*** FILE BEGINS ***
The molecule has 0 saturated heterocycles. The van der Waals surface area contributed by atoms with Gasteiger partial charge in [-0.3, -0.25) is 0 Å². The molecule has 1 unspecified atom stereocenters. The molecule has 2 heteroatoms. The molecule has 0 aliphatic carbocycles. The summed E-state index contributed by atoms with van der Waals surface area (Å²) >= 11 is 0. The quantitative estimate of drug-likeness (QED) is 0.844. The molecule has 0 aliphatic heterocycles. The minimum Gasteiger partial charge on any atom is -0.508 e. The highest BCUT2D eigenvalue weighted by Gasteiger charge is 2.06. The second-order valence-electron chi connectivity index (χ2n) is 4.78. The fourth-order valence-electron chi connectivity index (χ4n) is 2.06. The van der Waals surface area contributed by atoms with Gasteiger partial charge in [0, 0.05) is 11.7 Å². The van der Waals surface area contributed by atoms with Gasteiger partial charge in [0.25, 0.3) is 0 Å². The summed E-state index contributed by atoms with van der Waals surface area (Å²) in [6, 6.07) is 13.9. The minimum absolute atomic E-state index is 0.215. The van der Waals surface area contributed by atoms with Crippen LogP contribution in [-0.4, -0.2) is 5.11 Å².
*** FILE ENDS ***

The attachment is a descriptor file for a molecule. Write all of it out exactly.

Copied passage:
The molecule has 0 saturated heterocycles. The van der Waals surface area contributed by atoms with Gasteiger partial charge in [-0.3, -0.25) is 0 Å². The molecule has 1 unspecified atom stereocenters. The molecule has 2 heteroatoms. The molecule has 0 aliphatic carbocycles. The summed E-state index contributed by atoms with van der Waals surface area (Å²) >= 11 is 0. The quantitative estimate of drug-likeness (QED) is 0.844. The molecule has 0 aliphatic heterocycles. The minimum Gasteiger partial charge on any atom is -0.508 e. The highest BCUT2D eigenvalue weighted by Gasteiger charge is 2.06. The second-order valence-electron chi connectivity index (χ2n) is 4.78. The fourth-order valence-electron chi connectivity index (χ4n) is 2.06. The van der Waals surface area contributed by atoms with Gasteiger partial charge in [0, 0.05) is 11.7 Å². The van der Waals surface area contributed by atoms with Gasteiger partial charge in [0.25, 0.3) is 0 Å². The summed E-state index contributed by atoms with van der Waals surface area (Å²) in [6, 6.07) is 13.9. The minimum absolute atomic E-state index is 0.215. The van der Waals surface area contributed by atoms with Crippen LogP contribution in [-0.4, -0.2) is 5.11 Å².